Sunday, May 22, 2011
An intriguing love and espionage story set in Moscow in the late 1970s, in the midst of the Cold War.
Twenty-nine-year-old Anna Viktorovna lives in Moscow with her young son and her father, a once popular and respected poet who has fallen into disgrace because of his dissident views. Her husband, a junior officer in the Red Army, is on active duty and living seven time zones away. Anna struggles gamely through her difficult existence, doing the best she can amidst the long lines, bureaucratic inferno, and corruption and incompetence of the police state. When she meets and makes an impression on a powerful Soviet official—Alexey Bulgyakov—her life begins to look a little brighter. Alexey is married and nearly twice her age, but he turns out to be a man of infinite patience and forbearance, and gradually a strange but solid bond grows between them. Though Anna still loves her mostly absent husband and harbors no illusions about the future, she and Alexey become lovers.
Soon Anna and Alexey’s burgeoning romance is irrevocably threatened when a KGB colonel forces Anna to spy on Alexey, who is suspected of disloyalty to the state. Though Anna loathes the notion of double-crossing the man she has come to love, when her family is threatened she must comply. But Anna isn’t the only character playing a double game.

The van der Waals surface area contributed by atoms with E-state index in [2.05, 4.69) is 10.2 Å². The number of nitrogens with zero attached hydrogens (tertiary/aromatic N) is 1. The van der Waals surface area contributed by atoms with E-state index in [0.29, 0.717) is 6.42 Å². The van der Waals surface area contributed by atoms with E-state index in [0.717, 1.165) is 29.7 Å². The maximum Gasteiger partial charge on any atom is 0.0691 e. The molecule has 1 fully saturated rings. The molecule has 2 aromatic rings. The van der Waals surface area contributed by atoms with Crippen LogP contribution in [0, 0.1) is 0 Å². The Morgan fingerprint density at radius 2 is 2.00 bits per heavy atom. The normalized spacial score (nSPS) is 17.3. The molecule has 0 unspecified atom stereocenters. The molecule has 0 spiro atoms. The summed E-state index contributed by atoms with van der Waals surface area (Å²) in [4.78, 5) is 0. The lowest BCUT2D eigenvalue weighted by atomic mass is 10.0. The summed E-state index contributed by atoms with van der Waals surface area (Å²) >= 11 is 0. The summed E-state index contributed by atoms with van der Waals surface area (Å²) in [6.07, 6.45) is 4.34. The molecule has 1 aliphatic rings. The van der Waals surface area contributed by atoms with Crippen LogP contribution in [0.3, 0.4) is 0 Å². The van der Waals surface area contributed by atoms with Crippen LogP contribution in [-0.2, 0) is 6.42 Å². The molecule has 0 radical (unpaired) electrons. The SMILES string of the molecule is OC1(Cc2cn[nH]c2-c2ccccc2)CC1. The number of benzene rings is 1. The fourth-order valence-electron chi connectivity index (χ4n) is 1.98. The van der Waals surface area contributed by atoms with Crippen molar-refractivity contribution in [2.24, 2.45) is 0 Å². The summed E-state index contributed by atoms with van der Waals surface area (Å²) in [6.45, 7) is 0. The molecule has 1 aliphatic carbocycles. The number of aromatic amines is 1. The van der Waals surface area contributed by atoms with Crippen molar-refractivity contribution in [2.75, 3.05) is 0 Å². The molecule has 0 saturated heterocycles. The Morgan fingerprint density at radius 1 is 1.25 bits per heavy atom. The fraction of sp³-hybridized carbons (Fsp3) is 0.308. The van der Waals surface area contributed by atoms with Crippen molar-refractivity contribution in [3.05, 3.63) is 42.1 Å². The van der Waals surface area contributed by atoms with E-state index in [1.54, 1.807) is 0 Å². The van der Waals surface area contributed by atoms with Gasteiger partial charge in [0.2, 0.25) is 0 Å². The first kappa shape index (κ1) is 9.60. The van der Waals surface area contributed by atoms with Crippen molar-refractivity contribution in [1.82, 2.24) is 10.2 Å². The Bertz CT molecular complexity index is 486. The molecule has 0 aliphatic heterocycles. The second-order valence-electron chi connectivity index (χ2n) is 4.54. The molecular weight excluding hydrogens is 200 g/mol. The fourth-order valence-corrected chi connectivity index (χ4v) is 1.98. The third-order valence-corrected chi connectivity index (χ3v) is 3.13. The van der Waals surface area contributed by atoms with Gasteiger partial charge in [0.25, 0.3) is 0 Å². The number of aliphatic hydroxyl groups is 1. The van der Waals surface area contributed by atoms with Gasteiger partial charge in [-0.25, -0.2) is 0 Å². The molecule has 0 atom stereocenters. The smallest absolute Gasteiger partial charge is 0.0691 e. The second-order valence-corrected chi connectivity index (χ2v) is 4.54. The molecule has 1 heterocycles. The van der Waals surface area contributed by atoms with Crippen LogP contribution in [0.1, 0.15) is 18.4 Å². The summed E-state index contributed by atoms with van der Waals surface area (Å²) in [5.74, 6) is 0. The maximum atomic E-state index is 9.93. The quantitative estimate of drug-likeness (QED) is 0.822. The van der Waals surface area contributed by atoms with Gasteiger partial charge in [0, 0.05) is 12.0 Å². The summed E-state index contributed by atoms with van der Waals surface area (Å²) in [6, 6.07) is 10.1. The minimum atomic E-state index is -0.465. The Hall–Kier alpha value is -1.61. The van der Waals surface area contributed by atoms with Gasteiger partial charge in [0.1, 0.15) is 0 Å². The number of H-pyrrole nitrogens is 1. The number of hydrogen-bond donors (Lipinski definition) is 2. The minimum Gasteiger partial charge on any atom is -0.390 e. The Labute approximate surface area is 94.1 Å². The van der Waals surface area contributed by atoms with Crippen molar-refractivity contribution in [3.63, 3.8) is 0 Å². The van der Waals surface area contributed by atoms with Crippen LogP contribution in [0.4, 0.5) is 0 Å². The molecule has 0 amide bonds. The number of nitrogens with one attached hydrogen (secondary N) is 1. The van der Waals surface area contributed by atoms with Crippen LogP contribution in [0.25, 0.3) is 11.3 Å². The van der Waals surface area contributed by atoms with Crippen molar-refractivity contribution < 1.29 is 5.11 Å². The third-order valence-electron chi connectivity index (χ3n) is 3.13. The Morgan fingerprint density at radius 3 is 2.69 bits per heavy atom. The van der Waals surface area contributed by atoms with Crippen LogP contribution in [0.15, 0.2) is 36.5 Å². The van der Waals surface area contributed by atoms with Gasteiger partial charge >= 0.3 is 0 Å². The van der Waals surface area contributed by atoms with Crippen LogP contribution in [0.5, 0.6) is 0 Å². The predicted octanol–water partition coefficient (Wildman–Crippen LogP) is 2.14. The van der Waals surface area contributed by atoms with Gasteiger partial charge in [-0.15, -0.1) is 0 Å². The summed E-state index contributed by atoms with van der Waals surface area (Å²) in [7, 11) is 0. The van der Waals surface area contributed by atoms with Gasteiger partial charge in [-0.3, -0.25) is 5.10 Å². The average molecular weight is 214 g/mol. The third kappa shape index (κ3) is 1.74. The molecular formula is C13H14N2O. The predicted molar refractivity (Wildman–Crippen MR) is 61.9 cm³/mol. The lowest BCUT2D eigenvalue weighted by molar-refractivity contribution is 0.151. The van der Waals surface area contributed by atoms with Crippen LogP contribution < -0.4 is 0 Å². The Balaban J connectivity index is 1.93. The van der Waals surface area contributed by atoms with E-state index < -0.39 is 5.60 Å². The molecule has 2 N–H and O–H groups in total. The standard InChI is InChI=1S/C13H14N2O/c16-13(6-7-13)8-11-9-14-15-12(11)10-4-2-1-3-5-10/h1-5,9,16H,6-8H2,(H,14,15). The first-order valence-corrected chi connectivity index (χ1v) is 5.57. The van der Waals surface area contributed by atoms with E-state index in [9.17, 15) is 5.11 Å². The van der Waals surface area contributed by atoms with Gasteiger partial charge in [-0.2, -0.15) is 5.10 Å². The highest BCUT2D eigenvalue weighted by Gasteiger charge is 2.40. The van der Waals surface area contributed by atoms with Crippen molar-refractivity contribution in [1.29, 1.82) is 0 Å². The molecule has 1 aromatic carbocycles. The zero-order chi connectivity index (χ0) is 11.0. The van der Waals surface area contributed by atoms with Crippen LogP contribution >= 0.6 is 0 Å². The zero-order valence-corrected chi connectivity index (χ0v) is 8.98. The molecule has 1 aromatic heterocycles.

With bravura storytelling, stunning authenticity, and complex yet sympathetic characterizations, The Russian Affair depicts a love that struggles to survive against all odds and despite its many-layered deceptions.
This book takes place during the Cold War in 1970. Anna is an artist and lives with her ill son. The only bright spot in her life is the affair that she has with Alexey, however their relationship begins to affect his position in the KGB. She then decides to try and mend things with her husband, and that doesn't work out.
The book is filled with all kinds of twists and turns; it leaves you on the edge of your seat. I wanted to see Anna find happiness, yet it's Russia and the Cold War, I'm not sure anyone could find true happiness there and in that time period. Recommended!
Posted by Andie at 5:03 PM